When in October 2012 shipyard workers invaded the Ministry of Defence, demanding that their wages of the past months should be immediately paid, Golden Dawn was deplored by the image, claiming that it was nothing but a disgrace of the Armed Forces they are so fond of.
But perhaps the most revealing instance for Golden Dawn’s “anti-systemic” credentials concerns the long-standing love affair with ship-owning capital. The shipping industry, one of the most prominent sources of capital accumulation in Greece, apart from providing its workers with minimal wages and devastating work conditions, enjoys 58 tax exemptions. When in November 2012 the government made a modest proposal for the ship-owning capitalists to proceed to a “voluntary contribution” of 80 million euros to the state by amending the taxation system, Golden Dawn went on a rampage. Former death metal bassist and anti-semite Golden Dawn MP G. Germenis, had a momentary lapse of his usual pre-linguistic screams, and argued eloquently against the proposal: “The business world is suffering. The shipping industry has repeatedly supported the Greek economy in the past, but [your proposal] seeks to decisively destroy it”.
A traditional stronghold of Stalinist KKE, the shipyard has seen a number of strikes led by the KKE-dominated union, fighting against existing and proposed conditions. These strikes have long troubled the shipping capital, eager to find ways to undermine this militant union. More recently, GD members were invited by a small number of nationalist workers in the shipyard, who urged them to take matters into their own hand and kick the Stalinists out. And even if one is tempted to understand Golden Dawn’s interference in the docks as an indication of their love for the Greek worker, one look at the video of the meeting is enough to convince where Golden Dawn’s allegiance lies. (link here). Keeping their promise, in September 2013, around 30 members of GD (apparently the same assault squad responsible for the assassination of Pavlos Fyssas some days later) attacked a group of KKE members while fly posting in Piraeus. At least 8 people were sent to hospital with head injuries.
Last but not least, it is worth mentioning another brilliant conception of GD’s political activity. This concerns the creation of job seeking offices (for Greeks only, of course), through which GD propagated its active concern for Greeks finding a decent job. Their main activity was to go around various businesses, factories and workplaces and urge the bosses to fire all immigrants working there (of course they did not do the same in the countryside, where farming is primarily done by extremely low-paid immigrants) and to hire Greeks instead –for the same wages that they gave to the immigrants.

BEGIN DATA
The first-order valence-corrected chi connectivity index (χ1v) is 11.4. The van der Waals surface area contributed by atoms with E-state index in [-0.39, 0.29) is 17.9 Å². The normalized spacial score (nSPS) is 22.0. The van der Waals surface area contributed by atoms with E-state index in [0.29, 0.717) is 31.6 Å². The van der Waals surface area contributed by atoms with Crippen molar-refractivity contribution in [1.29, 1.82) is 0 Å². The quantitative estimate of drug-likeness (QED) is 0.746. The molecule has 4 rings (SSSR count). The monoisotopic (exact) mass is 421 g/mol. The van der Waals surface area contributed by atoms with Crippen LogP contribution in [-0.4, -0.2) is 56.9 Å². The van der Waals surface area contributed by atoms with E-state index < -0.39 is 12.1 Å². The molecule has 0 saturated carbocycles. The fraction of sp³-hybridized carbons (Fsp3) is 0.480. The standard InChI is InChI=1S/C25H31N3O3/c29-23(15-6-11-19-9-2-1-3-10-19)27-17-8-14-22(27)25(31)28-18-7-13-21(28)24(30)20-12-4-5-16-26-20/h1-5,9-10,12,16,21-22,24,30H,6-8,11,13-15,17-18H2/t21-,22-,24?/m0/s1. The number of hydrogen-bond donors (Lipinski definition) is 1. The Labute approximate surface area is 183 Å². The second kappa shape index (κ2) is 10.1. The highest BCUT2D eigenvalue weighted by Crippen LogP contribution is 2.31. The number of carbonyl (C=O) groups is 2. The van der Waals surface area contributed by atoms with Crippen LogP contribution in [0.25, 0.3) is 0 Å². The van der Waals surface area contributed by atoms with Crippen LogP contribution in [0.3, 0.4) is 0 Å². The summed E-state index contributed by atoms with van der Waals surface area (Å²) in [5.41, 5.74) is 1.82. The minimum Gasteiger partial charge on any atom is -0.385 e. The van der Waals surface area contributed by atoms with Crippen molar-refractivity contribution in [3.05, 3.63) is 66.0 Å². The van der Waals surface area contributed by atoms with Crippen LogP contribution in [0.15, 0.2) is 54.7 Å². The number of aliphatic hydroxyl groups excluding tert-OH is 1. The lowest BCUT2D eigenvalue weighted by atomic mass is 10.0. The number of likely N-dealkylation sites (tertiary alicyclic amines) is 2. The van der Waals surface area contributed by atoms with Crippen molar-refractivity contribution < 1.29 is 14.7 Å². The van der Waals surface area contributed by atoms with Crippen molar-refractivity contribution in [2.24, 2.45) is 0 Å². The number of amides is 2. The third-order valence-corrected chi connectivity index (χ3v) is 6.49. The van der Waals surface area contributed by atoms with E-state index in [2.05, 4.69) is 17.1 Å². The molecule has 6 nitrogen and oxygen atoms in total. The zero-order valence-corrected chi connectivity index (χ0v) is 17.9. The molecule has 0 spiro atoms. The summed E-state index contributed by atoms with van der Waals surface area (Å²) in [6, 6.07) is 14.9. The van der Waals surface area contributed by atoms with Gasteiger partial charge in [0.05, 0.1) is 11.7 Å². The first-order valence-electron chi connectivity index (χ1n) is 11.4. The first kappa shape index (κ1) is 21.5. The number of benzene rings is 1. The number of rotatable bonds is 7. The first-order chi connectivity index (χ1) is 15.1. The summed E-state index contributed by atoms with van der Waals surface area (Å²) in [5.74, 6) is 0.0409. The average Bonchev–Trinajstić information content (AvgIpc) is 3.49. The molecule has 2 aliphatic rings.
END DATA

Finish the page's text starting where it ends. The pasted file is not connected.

Apart from their parliamentary work, GD made sure that it captured the attention of the public in a variety of extra-parliamentary activities. For example, members of GD stormed a street festival in Rafina and destroyed the benches of immigrant street sellers (after asking them for legal papers, yet regardless of the fact that many produced such documents). In June 2012, and after publicly announcing it, a group of 50 GD thugs attacked a house where 5 Egyptian fishermen were living, and the one Egyptian who did not manage to escape was sent to hospital with serious head injuries. In October 2012, Golden Dawn decided that the theatre play “Corpus Christi” was too insulting for their deep-rooted Christian beliefs, and alongside a group of raging Christian fundamentalists, they proceeded to lay siege to the theatre on its opening day, demanding the cancellation of the play. Golden Dawn’s MP Panagiotaros set the tone of the debate. (link here).
At the same time they organized a few soup kitchens (for Greeks only) and tried to portray themselves as a philanthropist organization, which aimed at relieving Greeks from the hardships of the crisis. When not involved in such benevolent acts, they publicly proclaimed their enthusiasm for being allowed to carry guns legally, their allegiance to the dictatorship of 1967-1974 and their Nazi sympathies by inviting German Nazis for a walk around Greek parliament.
The assassination of Pavlos Fyssas
When on the night of September 18th, Pavlos Fyssas was brutally stabbed to death, the tolerance of the State towards Golden Dawn changed. To be sure, this was not an immediate response. In fact, the day after the assassination, the government refrained from making any comments, and instead relied momentarily on the comments of far right New Democracy member Lazaridis, who downplayed the assassination and explained the “tragedy” using the famous “theory of two extremes”.